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Mabel Crescioni, Terri L Warholak, John Daniel Twelker, Joseph M Miller, Amy L Davis, Erin M Harvey; Rasch Analysis of the Convergence Insufficiency Symptom Survey (CISS) Used to Assess Symptom Reduction with Spectacle Correction Among Students. Invest. Ophthalmol. Vis. Sci. 2014;55(13):4492.
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The Convergence Insufficiency Symptom Survey (CISS) was designed to quantify the severity of symptoms associated with convergence insufficiency, such as visual fatigue, headaches and double vision. It has been validated with children aged 9 to 18 years. We assessed the validity and reliability of the CISS for measuring changes in visual symptoms with vs. without spectacle correction in 6th thru 11th grade students, most of whom had significant astigmatism.
The CISS is a 15-item questionnaire containing 5 point Likert scale items. It was administered to students enrolled in a longitudinal study on refractive error who were prescribed glasses. The CISS was administered as per instructions, with the exception that each question was asked twice: “when you are wearing your glasses” and “when you are NOT wearing your glasses”. It was administered approximately 1 year after spectacles were prescribed and provided. The fit of the 15 items to a single construct was assessed with Rasch analysis using Winsteps software (ver 3.74.0).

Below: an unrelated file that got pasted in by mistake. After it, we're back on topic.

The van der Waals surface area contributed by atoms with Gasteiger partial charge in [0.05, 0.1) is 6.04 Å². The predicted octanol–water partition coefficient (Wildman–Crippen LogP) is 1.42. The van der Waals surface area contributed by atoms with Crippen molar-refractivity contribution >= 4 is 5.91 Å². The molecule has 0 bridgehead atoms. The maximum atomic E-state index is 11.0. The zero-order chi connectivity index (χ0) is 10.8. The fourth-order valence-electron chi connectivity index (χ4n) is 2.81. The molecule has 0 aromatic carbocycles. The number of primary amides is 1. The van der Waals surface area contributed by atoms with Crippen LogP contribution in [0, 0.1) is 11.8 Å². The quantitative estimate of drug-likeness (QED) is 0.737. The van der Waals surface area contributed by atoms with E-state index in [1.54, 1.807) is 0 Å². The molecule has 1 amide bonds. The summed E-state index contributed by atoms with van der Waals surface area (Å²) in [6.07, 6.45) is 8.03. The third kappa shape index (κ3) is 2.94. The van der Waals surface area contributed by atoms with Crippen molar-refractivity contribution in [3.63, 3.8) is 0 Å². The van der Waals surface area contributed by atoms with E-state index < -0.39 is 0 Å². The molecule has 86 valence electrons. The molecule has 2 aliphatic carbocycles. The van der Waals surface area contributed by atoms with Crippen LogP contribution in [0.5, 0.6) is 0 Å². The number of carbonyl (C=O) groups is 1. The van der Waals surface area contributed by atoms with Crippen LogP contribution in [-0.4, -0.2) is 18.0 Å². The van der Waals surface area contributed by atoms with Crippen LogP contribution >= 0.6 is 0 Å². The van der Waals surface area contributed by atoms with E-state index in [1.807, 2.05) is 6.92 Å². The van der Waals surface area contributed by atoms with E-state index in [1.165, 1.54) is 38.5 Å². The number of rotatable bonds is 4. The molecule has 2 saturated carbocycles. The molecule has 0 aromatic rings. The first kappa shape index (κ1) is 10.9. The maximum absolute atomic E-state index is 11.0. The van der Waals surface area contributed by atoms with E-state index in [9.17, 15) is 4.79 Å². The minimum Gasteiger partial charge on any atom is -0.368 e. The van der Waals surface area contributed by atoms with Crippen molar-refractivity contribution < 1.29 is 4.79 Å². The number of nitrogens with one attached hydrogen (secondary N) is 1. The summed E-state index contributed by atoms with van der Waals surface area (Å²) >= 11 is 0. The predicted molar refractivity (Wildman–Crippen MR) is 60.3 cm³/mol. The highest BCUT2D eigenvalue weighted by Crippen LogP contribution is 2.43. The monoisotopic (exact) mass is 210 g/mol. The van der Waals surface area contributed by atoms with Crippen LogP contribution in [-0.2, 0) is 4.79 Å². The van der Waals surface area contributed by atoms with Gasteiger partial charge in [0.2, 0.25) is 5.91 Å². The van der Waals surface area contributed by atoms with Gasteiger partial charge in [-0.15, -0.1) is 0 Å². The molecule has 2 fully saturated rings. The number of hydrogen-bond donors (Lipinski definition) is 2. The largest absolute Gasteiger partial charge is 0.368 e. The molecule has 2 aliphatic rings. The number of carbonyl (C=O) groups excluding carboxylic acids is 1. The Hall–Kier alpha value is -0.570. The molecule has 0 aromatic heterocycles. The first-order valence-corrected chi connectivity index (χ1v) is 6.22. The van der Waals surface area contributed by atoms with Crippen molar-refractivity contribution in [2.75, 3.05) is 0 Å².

The response categories “infrequently (not very often)” and “fairly often” were underutilized and therefore were combined with the “sometimes” and “always” responses to improve scale function. Using fit statistics and PCA of the residuals, we determined that both versions of the questionnaire (without and with glasses) are unidimensional. As a result of fit statistics analysis, no items were removed from the “without glasses” version (person separation 1.76, infit range 0.87-1.13, outfit range 0.82-1.12) or the “with glasses” version (person separation 0.93, infit range 0.82-1.25, outfit range 0.75-1.26). Item separation and reliability for “without glasses” was 4.35 and 0.95 while for “with glasses” it was 2.31 and 0.84. The resulting 15-item without and with glasses symptoms survey appears to be reliable and target our cohort of 6th to 11th grade students appropriately.
For the purposes of our study, the CISS benefits from reducing the response options from 5 to 3 options. The refined CISS may prove to be a useful tool for measuring change in symptoms from using glasses correction among highly astigmatic children. Measuring changes in visual symptoms among school-aged children with correction deserves more attention to ensure children reap the most benefits from wearing their glasses.
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